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Cavity Quantum Electrodynamics with Broad Quantum Emitters

Arka Majumdar, University of Washington
Monday, September 30, 2019 - 4:00pm
PAA 102

A key obstacle for any quantum photonic technology is the lack of scalability. While fundamental discoveries in quantum optics and their technological applications were initially made by researchers working with single atoms or single solid-state defects, scaling those systems to multiple nodes for studying emergent many-body phenomena remains an outstanding hurdle. We aim to solve this problem using broad quantum emitters, which while often inferior to narrow emitters in terms of quantum properties, provide a clear path to scalability. In this talk, I will present our theoretical and experimental efforts in cavity nonlinear nanophotonics with excitons in atomically thin 2D materials [1], specifically transition metal dichalcogenides and solution-processed quantum dots [2]. By confining both light and matter in the wavelength scale, we aim to reach the nonlinear regime, where single photons start repelling each other. I will also elaborate on the possibility of scaling this platform to multiple single photon quantum nodes with the goal of creating a correlated quantum fluid of light.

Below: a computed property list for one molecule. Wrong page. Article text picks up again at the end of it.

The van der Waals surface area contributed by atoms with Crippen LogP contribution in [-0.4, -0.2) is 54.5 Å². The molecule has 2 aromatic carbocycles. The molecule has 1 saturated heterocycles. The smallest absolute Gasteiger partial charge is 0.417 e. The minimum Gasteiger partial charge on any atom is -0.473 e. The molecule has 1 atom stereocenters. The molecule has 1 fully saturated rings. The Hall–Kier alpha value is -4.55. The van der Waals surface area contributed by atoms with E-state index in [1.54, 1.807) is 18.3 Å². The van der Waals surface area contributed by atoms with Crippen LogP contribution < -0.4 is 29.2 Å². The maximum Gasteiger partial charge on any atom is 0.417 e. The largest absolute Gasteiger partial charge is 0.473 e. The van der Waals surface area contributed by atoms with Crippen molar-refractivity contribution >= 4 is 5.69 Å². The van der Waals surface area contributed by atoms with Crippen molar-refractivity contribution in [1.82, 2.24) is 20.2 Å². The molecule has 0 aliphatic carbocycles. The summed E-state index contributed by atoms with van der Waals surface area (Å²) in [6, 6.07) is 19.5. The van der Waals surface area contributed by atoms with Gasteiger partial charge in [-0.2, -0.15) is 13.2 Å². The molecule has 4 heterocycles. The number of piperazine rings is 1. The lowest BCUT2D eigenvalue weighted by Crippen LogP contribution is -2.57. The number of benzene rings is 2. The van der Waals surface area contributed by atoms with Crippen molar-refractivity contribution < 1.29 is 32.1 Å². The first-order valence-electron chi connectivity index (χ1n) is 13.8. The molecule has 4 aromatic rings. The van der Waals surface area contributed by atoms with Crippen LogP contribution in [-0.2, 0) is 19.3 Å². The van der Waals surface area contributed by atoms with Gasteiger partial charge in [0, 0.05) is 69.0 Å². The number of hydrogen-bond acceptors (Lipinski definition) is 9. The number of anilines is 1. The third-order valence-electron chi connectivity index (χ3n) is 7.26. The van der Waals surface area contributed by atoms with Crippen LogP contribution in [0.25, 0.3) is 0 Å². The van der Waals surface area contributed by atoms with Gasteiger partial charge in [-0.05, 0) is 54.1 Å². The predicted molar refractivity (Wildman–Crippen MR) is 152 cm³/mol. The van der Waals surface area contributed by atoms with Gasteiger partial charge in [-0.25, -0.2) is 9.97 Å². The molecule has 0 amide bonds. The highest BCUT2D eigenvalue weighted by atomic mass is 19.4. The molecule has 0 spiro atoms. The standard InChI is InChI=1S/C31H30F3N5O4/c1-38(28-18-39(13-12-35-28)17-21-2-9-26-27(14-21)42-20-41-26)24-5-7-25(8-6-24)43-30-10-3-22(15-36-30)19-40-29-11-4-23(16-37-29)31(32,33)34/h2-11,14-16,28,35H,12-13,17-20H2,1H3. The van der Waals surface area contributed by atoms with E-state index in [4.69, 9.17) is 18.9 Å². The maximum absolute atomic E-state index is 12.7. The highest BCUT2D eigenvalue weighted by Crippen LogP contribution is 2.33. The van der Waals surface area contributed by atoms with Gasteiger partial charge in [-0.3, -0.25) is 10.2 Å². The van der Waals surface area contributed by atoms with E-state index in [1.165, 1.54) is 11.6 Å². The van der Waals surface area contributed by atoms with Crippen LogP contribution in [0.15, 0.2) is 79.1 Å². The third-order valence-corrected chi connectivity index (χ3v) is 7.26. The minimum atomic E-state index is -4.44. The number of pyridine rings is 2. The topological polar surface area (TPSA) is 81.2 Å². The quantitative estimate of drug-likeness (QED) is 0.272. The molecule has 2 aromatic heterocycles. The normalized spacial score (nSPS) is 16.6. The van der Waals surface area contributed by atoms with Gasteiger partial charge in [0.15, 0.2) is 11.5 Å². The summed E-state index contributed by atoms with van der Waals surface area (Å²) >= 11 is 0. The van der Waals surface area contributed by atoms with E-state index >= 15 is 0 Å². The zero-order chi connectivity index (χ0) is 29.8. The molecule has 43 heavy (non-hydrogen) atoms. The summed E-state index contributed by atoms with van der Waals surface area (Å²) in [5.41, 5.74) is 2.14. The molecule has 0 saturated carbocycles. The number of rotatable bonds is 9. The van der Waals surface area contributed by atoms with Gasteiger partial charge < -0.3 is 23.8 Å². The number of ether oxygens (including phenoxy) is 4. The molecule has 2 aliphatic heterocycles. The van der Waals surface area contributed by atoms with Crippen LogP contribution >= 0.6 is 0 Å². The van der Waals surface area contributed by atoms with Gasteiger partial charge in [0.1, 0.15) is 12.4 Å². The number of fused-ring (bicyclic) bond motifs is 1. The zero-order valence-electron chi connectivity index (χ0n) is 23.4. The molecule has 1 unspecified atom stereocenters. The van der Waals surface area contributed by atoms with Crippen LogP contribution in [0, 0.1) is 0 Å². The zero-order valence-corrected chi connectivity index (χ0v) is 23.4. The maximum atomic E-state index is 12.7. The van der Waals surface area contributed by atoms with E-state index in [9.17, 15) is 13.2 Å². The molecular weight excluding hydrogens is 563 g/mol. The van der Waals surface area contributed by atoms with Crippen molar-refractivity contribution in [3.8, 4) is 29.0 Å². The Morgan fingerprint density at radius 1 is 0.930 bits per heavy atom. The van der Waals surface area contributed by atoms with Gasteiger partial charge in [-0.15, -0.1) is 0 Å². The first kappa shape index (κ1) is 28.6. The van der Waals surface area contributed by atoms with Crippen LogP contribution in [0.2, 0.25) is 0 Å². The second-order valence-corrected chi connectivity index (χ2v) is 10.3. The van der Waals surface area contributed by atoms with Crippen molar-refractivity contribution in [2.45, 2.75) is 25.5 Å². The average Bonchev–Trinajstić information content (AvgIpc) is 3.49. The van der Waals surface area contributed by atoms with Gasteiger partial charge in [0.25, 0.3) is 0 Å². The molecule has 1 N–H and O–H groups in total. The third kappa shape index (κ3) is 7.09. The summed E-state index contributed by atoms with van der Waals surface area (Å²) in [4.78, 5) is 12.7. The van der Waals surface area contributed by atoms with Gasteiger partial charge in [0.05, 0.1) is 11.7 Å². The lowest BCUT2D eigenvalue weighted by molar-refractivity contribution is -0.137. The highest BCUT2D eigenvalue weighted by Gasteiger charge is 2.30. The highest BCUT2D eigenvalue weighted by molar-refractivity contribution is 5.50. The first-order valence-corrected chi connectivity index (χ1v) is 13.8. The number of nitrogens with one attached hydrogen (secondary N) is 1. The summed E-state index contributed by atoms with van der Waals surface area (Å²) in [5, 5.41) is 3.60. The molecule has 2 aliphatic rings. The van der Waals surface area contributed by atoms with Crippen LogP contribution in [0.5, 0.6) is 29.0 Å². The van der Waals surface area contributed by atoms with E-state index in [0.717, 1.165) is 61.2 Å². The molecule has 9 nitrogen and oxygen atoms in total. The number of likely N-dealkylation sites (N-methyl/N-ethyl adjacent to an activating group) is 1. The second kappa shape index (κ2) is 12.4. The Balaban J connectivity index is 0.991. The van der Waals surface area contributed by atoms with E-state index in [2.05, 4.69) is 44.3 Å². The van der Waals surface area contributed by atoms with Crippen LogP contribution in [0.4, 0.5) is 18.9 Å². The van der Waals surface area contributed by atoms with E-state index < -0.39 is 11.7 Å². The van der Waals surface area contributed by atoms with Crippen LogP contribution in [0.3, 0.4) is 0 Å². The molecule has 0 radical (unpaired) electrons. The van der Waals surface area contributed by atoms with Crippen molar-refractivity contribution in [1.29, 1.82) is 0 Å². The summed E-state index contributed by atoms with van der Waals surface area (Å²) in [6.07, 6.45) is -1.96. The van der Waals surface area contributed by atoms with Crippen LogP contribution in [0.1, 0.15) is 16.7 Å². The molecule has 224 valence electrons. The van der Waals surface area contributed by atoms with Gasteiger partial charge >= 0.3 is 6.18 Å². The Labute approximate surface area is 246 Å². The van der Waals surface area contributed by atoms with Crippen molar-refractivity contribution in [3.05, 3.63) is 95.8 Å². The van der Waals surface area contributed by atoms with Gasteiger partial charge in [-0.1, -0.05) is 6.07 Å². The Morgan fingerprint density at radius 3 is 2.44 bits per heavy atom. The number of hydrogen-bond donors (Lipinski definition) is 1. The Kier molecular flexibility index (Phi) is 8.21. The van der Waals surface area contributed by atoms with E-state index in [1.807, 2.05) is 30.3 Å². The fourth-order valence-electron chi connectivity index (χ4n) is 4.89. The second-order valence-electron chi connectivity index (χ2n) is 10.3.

[1]        A. Ryou, D. Rosser, A. Saxena, T. Fryett, and A. Majumdar, "Strong photon antibunching in weakly nonlinear two-dimensional exciton-polaritons," Physical Review B, vol. 97, p. 235307, 06/11/ 2018.

[2]        Y. Chen, A. Ryou, M. R. Friedfeld, T. Fryett, J. Whitehead, B. M. Cossairt, and A. Majumdar, "Deterministic Positioning of Colloidal Quantum Dots on Silicon Nitride Nanobeam Cavities," Nano Letters, vol. 18, pp. 6404-6410, 2018/10/10 2018.

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